The end of the battle came quickly. Jac had taken out almost every member of the team. Only the leader, their target, was still fighting. The natives had run away long since, including the little girl. The leader was hiding behind some fallen debris that couldn’t have concealed someone half his size, but at this point he seemed to care very little about his own safety. Jac’s threatening shots only made him furious, shouting obscenities in Galactic Standard and firing back without thought.

The boy looked grim, cold and hard and pitiless. He disabled his last enemy with cool efficiency, shooting the target’s hands and legs and incapacitating him completely.

The leader lay on the ground. He looked young but the mad gleam in his eyes screamed insanity and wrath. The boy had seen it, too, and was cautious; approaching slowly, never giving the kid a chance to attack. He shot the kid with a neural-binder to paralyse him. Then he quickly and efficiently disarmed him, checked him over and bandaged him.

He didn’t look at the kid’s face, nor did he talk to him, instead he ran the scan he finally had the chance to run, at short range and without interference.

The Doctor didn’t go near to see the scan, but he could guess the result. The boy’s face didn’t change, but something about him loosened. He sat down in the sand, holding his wrist comp close, and just stayed liked that for a minute.

Then, the boy stood up, the lines of his body straightening again. Turning to face the kid, still lying paralysed on the ground, Jac lifted his gun and took careful aim. Looking the kid in the eye, he didn’t turn away, not even after it was done. Then he bent down and carefully closed the kid’s eyes.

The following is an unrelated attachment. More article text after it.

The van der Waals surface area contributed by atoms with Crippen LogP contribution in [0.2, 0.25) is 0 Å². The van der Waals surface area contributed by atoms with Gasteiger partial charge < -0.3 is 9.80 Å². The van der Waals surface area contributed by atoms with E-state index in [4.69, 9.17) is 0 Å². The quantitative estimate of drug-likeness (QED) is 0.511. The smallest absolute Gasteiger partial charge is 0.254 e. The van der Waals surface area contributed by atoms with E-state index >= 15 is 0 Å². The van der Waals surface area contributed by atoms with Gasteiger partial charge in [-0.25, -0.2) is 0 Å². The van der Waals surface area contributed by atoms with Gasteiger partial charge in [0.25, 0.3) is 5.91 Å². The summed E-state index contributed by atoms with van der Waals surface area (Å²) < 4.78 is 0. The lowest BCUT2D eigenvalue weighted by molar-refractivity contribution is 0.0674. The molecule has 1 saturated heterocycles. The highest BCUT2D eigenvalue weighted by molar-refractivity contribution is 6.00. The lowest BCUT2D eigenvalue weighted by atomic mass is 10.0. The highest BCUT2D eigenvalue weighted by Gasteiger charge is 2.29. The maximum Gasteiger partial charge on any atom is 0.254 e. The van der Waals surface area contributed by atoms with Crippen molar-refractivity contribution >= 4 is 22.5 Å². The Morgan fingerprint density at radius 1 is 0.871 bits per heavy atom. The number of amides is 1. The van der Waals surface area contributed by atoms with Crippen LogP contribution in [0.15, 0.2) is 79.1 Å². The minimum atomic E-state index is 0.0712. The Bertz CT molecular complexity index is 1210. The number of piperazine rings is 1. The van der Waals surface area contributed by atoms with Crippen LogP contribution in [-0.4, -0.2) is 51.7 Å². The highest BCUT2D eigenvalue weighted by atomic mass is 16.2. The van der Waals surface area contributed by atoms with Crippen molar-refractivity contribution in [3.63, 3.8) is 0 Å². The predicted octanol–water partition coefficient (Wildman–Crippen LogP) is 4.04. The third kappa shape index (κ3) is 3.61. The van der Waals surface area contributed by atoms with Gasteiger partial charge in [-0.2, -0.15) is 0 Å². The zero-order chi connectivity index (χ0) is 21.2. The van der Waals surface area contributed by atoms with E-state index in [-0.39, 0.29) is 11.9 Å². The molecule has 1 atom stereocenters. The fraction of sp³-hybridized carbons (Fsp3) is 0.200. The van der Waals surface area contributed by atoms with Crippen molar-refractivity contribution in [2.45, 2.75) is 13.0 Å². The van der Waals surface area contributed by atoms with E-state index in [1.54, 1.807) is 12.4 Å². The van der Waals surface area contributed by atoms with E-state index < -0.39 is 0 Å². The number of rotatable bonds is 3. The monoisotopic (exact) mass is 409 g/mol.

The Doctor stared down at the body, small and torn like all the other bodies littered on the sands. He asked seriously, “Could you pull the trigger if it was Grey?”

There was a pause, but Jac answered: “It wasn’t Grey.”

“It could be.”

“It wasn’t.”

“It might still be.” The Doctor wasn’t sure why he was pushing, except he wanted to know.

“It wouldn’t be.”

“Why?” The Doctor just couldn’t let it go. “Because he was your brother? Don’t tell me you haven’t done worse,” he indicated the dead kid on the ground, “in the course of your career.”

Jac looked grim and didn’t say anything for a long time. Just when the Doctor had given up on an answer, he replied: “I have. Grey wouldn’t.”

Humans and their delusions.


It wasn’t the Doctor’s responsibility. However the episode might have affected the boy, as long as he remained plaint and responsive in bed, it shouldn’t matter. But somehow it did, and the Doctor was frustrated that boy’s silence and withdrawnness was making him upset.